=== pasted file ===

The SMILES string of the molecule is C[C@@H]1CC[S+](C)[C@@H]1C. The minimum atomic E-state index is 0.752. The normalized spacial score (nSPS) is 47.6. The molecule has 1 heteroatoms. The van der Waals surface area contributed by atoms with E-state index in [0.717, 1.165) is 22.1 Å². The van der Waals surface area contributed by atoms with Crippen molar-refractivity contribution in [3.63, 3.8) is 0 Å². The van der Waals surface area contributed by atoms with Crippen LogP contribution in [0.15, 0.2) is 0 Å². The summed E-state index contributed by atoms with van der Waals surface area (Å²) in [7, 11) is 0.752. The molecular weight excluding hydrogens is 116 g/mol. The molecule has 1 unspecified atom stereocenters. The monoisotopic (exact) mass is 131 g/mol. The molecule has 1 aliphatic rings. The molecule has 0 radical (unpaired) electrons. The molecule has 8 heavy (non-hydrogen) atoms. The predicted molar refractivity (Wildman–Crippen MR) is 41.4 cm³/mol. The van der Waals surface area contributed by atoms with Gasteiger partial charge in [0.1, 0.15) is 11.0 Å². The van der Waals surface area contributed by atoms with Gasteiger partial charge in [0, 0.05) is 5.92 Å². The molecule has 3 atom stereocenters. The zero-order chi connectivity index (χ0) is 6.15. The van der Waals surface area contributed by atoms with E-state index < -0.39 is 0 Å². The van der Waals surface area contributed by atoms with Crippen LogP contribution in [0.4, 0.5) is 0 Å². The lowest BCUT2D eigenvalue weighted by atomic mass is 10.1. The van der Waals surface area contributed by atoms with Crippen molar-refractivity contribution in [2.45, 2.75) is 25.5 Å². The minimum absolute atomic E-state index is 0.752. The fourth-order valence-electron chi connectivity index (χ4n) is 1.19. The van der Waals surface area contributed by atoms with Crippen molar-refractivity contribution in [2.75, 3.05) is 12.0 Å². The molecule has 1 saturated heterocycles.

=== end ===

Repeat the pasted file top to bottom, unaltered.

The SMILES string of the molecule is C[C@@H]1CC[S+](C)[C@@H]1C. The minimum atomic E-state index is 0.752. The normalized spacial score (nSPS) is 47.6. The molecule has 1 heteroatoms. The van der Waals surface area contributed by atoms with E-state index in [0.717, 1.165) is 22.1 Å². The van der Waals surface area contributed by atoms with Crippen molar-refractivity contribution in [3.63, 3.8) is 0 Å². The van der Waals surface area contributed by atoms with Crippen LogP contribution in [0.15, 0.2) is 0 Å². The summed E-state index contributed by atoms with van der Waals surface area (Å²) in [7, 11) is 0.752. The molecular weight excluding hydrogens is 116 g/mol. The molecule has 1 unspecified atom stereocenters. The monoisotopic (exact) mass is 131 g/mol. The molecule has 1 aliphatic rings. The molecule has 0 radical (unpaired) electrons. The molecule has 8 heavy (non-hydrogen) atoms. The predicted molar refractivity (Wildman–Crippen MR) is 41.4 cm³/mol. The van der Waals surface area contributed by atoms with Gasteiger partial charge in [0.1, 0.15) is 11.0 Å². The van der Waals surface area contributed by atoms with Gasteiger partial charge in [0, 0.05) is 5.92 Å². The molecule has 3 atom stereocenters. The zero-order chi connectivity index (χ0) is 6.15. The van der Waals surface area contributed by atoms with E-state index < -0.39 is 0 Å². The van der Waals surface area contributed by atoms with Crippen LogP contribution in [0.4, 0.5) is 0 Å². The lowest BCUT2D eigenvalue weighted by atomic mass is 10.1. The van der Waals surface area contributed by atoms with Crippen molar-refractivity contribution in [2.45, 2.75) is 25.5 Å². The minimum absolute atomic E-state index is 0.752. The fourth-order valence-electron chi connectivity index (χ4n) is 1.19. The van der Waals surface area contributed by atoms with Crippen molar-refractivity contribution in [2.75, 3.05) is 12.0 Å². The molecule has 1 saturated heterocycles.